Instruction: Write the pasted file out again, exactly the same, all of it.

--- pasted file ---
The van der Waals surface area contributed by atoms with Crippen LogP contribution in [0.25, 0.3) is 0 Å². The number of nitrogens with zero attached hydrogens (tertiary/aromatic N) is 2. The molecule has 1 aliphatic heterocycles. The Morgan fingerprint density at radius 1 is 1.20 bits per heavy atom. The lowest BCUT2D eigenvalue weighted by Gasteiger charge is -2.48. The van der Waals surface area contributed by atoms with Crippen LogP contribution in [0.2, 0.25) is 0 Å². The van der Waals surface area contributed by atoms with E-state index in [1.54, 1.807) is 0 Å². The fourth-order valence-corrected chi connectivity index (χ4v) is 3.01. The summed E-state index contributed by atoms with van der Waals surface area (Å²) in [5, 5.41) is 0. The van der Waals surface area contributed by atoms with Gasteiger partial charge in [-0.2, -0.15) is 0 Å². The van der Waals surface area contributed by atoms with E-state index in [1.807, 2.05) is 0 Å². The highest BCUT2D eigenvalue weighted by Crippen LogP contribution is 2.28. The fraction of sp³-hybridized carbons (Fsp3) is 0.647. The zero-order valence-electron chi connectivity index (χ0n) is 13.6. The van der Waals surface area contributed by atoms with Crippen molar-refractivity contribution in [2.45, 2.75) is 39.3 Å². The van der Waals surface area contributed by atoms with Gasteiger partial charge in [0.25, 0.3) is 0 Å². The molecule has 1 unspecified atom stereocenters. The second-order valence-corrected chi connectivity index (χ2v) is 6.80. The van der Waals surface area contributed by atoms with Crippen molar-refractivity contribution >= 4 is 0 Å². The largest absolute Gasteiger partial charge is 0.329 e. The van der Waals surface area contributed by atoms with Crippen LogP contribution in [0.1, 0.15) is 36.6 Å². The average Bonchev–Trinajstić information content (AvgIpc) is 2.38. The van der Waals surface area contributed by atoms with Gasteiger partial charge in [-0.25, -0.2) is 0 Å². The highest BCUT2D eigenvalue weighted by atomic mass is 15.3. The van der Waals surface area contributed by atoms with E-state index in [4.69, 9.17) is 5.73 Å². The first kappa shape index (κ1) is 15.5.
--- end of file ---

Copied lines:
The van der Waals surface area contributed by atoms with Crippen LogP contribution in [0.25, 0.3) is 0 Å². The number of nitrogens with zero attached hydrogens (tertiary/aromatic N) is 2. The molecule has 1 aliphatic heterocycles. The Morgan fingerprint density at radius 1 is 1.20 bits per heavy atom. The lowest BCUT2D eigenvalue weighted by Gasteiger charge is -2.48. The van der Waals surface area contributed by atoms with Crippen LogP contribution in [0.2, 0.25) is 0 Å². The van der Waals surface area contributed by atoms with E-state index in [1.54, 1.807) is 0 Å². The fourth-order valence-corrected chi connectivity index (χ4v) is 3.01. The summed E-state index contributed by atoms with van der Waals surface area (Å²) in [5, 5.41) is 0. The van der Waals surface area contributed by atoms with Gasteiger partial charge in [-0.2, -0.15) is 0 Å². The van der Waals surface area contributed by atoms with E-state index in [1.807, 2.05) is 0 Å². The highest BCUT2D eigenvalue weighted by Crippen LogP contribution is 2.28. The fraction of sp³-hybridized carbons (Fsp3) is 0.647. The zero-order valence-electron chi connectivity index (χ0n) is 13.6. The van der Waals surface area contributed by atoms with Crippen molar-refractivity contribution in [2.45, 2.75) is 39.3 Å². The van der Waals surface area contributed by atoms with Gasteiger partial charge in [0.25, 0.3) is 0 Å². The molecule has 1 unspecified atom stereocenters. The second-order valence-corrected chi connectivity index (χ2v) is 6.80. The van der Waals surface area contributed by atoms with Crippen molar-refractivity contribution >= 4 is 0 Å². The largest absolute Gasteiger partial charge is 0.329 e. The van der Waals surface area contributed by atoms with Crippen LogP contribution in [0.1, 0.15) is 36.6 Å². The average Bonchev–Trinajstić information content (AvgIpc) is 2.38. The van der Waals surface area contributed by atoms with Gasteiger partial charge in [-0.25, -0.2) is 0 Å². The highest BCUT2D eigenvalue weighted by atomic mass is 15.3. The van der Waals surface area contributed by atoms with E-state index in [4.69, 9.17) is 5.73 Å². The first kappa shape index (κ1) is 15.5.